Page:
Kris Bjorson, International Director and Head of Retail/e-commerce Distribution, Jones Lang LaSalle (Feb/Mar 07)
For many global markets, don't count on simply knocking on the front door to drive down base rental rates as your negotiation strategy. You might be second or third in line with less money. Don't take it personally. With vacancy rates stabilizing well below 6 percent, expect to see limited viable real estate alternatives, rising rental rates, and confident landlords. So if base rental rate is non-negotiable, how can you obtain value? Let me share some tips based on my experience.
Think about where you need to be located in a tight market. Take an objective look at your current distribution network, warehouse operations, and anticipated space needs. Analyze customer service levels and operating costs. Evaluate the financial trade-offs of each distribution network scenario and target geographical areas for this location. This information can help you communicate with a landlord or justify an increased base rent to the executive management team.
Strike a Win-Win Business Relationship
Minimize the adversarial, transactional nature of the real estate process. Make the location issue an opportunity to develop a "win-win" business relationship with all parties. Talk to your customers, suppliers, and partners about their space availability in tight warehouse markets. You may be surprised to find someone you know with too much or too little space and uncover a hidden opportunity. This can deepen your current relationships by collaborating to avoid a cost increase for your (and potentially their) business.
If you don't find a solution through your network, focus on the landlord. Consider sharing more information about the costs, issues, and challenges associated with your supply chain. Discuss the impact of the location on your distribution environment and how it may constrain your needs and plans. By your sharing this information, a landlord or its representatives may respond in kind to help overcome your location concerns and illustrate how this location may be a competitive advantage for your business. Take the liberty to ask some additional questions about real estate costs, deal flexibility, and obligations. Listen intently. You are establishing a business relationship with the landlord to define specific goals that maximize flexibility and minimize risk.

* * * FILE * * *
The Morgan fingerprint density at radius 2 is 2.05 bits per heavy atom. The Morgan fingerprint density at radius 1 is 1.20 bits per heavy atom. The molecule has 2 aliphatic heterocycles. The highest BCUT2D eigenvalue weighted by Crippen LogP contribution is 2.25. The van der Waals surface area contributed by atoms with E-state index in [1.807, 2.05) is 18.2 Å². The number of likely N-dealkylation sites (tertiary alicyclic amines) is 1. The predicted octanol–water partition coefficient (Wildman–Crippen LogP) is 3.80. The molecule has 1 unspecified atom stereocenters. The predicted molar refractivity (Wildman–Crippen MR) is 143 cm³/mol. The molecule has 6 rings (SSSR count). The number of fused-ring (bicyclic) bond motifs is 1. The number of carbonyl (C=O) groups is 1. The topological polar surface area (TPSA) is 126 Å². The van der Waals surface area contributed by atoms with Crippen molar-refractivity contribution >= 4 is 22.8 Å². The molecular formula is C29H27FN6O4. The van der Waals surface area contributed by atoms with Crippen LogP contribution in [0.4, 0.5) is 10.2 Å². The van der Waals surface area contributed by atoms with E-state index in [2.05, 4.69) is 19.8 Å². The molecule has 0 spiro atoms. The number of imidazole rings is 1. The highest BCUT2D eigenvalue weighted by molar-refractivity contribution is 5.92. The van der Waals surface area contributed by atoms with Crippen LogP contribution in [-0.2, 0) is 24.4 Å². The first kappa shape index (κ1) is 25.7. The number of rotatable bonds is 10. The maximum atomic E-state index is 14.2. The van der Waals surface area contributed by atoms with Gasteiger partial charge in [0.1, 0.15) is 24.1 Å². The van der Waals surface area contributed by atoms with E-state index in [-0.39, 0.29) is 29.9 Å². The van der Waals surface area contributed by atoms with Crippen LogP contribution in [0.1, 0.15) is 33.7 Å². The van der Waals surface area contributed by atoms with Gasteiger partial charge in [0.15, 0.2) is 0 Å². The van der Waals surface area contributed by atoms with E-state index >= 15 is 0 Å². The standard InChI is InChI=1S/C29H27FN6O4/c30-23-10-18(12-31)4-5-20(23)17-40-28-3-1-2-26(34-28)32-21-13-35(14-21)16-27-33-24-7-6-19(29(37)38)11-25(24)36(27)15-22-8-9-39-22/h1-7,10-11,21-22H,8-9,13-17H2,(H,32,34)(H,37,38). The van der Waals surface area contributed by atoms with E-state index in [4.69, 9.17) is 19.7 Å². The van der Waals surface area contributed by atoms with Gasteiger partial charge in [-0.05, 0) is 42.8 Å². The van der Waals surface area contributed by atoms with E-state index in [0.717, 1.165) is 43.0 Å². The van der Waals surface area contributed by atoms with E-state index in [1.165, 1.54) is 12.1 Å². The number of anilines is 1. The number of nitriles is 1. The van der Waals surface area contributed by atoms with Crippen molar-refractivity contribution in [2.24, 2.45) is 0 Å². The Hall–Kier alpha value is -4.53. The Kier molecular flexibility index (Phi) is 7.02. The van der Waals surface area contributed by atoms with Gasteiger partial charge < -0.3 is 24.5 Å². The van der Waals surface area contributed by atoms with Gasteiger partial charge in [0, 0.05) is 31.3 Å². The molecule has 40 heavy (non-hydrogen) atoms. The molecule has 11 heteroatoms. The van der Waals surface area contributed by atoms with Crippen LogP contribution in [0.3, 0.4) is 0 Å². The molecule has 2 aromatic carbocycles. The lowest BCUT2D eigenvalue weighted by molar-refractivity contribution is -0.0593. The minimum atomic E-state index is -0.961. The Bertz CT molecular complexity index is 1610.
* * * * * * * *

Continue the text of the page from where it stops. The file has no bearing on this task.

One of the easier things you can negotiate is an extended early-access period for additional free rent. Typically, landlords in a tight market will grant tenants a one- to two-month free-rent period to secure occupancy-storage permits and install material-handling equipment, trade fixtures, and cabling. This period is too short, and you end up paying rent while you relocate, receive, and store inventory. With an active industrial real estate investment market setting record high sales prices, landlords also tend to use free rent, instead of rent reduction, as a mechanism to simultaneously show a tenant a lower effective rental rate on a net present value basis and illustrate a higher stabilized annual yield to an investor at the lowest possible capitalization rate.
Remember that landlords have to balance the interests of multiple parties. Incentives should be negotiated to motivate everyone to deliver the space on time and in code compliance, especially if the landlord assumes any construction obligations.